The rapid adoption of the Internet of Things (IoT) is accelerating the growth of the Industrial and Factory Automation Market, which is forecasted to reach $221.17 Billion by 2021 (Industry Arch). Since its inception, Analog Devices has been helping industrial customers automate. So, it should come as no surprise that we are keenly aware of this vast opportunity, and are challenging the status quo by bringing to life cutting-edge, cloud-connected solutions to drive Industrial Revolution 4.0.

Analog Devices understands the needs of the factory of the future. And through the Analog Garage, our corporate venture program, we are incubating new ideas to make factories and buildings safer, greener and smarter. Like Sentinel, an Analog Garage original industrial equipment monitoring platform. The Analog Garage has been demonstrating Sentinel at industry events for the past several months and is signing on strategic partners to begin beta-testing the platform.

In a recent question & answer session with Analog Garage team member Igor Chernyy, we spoke about the Sentinel platform and what it means to the market.

Q: What kind of interest have you been getting from the industrial equipment monitoring platform?
A: There’s been a lot of interest in sensor-to-cloud capabilities for industrial equipment monitoring. I think that companies grasp the promise of continuous monitoring – safety, efficiency, productivity. When we demonstrate Sentinel, it seems to make it real for them. It’s also helped them see Analog Devices in a different light, more than a semiconductor manufacturer, and much more of a problem solver. We demonstrated our complete system that captures thermal images sends them to the cloud for analysis by our machine learning algorithms and sends alerts and notifications to a plant manager.

Q: Can you describe the mechanics of the demonstration?
A: Our system includes infrared imaging sensors inside power distribution boxes that monitor continuously to detect hotspots. The system can generate real-time alerts before problems occur. Reliable power is critical to modern society, but especially so in factory floor operation where the value of the equipment – millions to billions of dollars – and the loss of revenue due to downtime can be catastrophic. To demonstrate the system, we mounted a circuit breaker box inside a clear case and power it using a PC power supply. The Sentinel camera points at the circuit breakers and our cloud-hosted algorithms perform image analysis to detect hot spots.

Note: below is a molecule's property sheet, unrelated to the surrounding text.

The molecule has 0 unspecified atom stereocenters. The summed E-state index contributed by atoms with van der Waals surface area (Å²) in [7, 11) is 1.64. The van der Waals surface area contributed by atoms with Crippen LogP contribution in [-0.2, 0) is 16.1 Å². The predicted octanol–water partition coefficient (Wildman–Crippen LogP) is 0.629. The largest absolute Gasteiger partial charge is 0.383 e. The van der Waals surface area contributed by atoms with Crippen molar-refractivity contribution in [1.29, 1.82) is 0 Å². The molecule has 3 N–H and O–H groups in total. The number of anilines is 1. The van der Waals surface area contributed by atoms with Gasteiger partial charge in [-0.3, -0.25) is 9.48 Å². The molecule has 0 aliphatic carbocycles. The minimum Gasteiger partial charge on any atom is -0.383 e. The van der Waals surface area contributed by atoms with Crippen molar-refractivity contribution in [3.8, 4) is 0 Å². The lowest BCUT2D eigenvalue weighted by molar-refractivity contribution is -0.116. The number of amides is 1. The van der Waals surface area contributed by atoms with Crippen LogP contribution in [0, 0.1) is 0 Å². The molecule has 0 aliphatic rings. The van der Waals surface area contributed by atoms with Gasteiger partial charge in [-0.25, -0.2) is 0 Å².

Q: How did this project come about in the Analog Garage?
A: This idea started with an employee who works in one of ADI’s wafer fabs. He helped us understand the problem more deeply. We wanted to show manufacturers how, with sensor-to-cloud platforms, they could have much finer control over preventive maintenance. You can send technicians out, and they can periodically check power boxes to ensure they’re working OK but it’s costly and time-consuming. And you do it, knowing you’re not always checking the right box at the right time. We decided to apply our hardware, cloud software, and machine learning algorithms expertise to solve this human factors problem. We thought we could help plant managers to rest easier knowing that an autonomous system would take care of monitoring their assets and simply notify them when a problem arose.

Q: How portable is what you demonstrated? What are some of the other applications besides on the factory floor?
A: It’s very applicable to other problems. Just about anything you can think of that requires maintenance and repair can be handled with more precision and reliability by adding sensor-to-cloud capabilities. We’ve developed a complete system using an infrared camera as the sensor. We can easily add capabilities to monitor entire factories and commercial buildings with vibration sensing, flow monitoring, or electrical power measurement. Our long-term goal is to have a comprehensive solution to monitor your factory.

Q: Are systems like this in place now? When do you think sensor-to-cloud implementations like this will be widespread?
A: There are some, yes. We’re seeing systems monitor very expensive oil drilling equipment, for example. And remote patient monitoring is starting to improve healthcare. But in many ways, these are still the early days. A lot of capabilities are coming into play all at once. In 10 years, I believe preventive maintenance monitoring systems will be pretty much standard on new assets and far more widespread than they are today for existing assets.

Q: What do you think this will mean for companies in terms of man-hours expended, money saved, improved productivity?
A: Well, it means they can save time and money. Downtime is the enemy. Avoiding downtime is a big money saver. And equipment will last longer because you’re not operating it unless it’s in tip-top shape. So more profits. Which means they can invest in new products. And build more factories.